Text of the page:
The Food and Drug Administration (FDA) has approved a new drug for patients 12 years and older with severe asthma.
Nucala (mepolizumab), manufactured by GlaxoSmithKline, is a maintenance treatment for use with other asthma medications.
“This approval offers patients with severe asthma an additional therapy when current treatments cannot maintain adequate control of their asthma,” Badrul Chowdhury, M.D., Ph.D., director of the Division of Pulmonary, Allergy, and Rheumatology Products in the FDA’s Center for Drug Evaluation and Research, said in a news release.
The drug reduces levels of blood eosinophils and is administered every four weeks by an injection into the upper arm, thigh or abdomen.
Nucala was tested in three double-blind, randomized, placebo-controlled trials. Those taking the drug required fewer hospitalizations for asthma attacks and experienced a reduction in their daily oral corticosteroid dose, according to the FDA. However, they did not experience significant improvement in lung function measured by volume of air exhaled in one second.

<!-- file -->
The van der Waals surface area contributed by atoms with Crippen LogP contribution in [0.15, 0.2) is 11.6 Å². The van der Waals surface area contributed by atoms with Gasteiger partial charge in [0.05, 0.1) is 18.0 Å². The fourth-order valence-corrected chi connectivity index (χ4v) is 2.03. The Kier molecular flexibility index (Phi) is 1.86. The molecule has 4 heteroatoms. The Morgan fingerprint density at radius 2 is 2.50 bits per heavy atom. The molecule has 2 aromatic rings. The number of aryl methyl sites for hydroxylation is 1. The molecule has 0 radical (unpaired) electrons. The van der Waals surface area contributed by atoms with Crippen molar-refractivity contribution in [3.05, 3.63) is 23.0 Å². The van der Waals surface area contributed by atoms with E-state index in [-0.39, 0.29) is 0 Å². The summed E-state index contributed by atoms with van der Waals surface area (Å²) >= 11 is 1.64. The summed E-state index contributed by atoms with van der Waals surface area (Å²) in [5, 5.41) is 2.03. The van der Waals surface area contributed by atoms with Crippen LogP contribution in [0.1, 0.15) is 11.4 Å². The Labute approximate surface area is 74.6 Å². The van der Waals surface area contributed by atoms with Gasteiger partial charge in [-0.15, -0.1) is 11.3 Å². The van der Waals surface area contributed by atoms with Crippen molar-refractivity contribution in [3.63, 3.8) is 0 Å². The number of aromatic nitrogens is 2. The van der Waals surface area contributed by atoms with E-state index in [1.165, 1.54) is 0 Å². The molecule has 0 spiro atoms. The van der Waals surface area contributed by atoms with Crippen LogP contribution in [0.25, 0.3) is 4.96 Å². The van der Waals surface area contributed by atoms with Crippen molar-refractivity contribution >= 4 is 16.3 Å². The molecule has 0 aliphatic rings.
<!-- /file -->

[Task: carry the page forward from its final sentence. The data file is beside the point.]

Common side effects include headache, injection site reactions, back pain and weakness. Swelling of the face, mouth and tongue; dizziness; hives; breathing problems; rash and herpes zoster infections also can occur.The FDA’s approval comes despite its Pulmonary-Allergy Drugs Advisory Committee’s decision in June to recommend the drug only for adults, saying there was not enough efficacy and safety data relating to children 12-17 years old.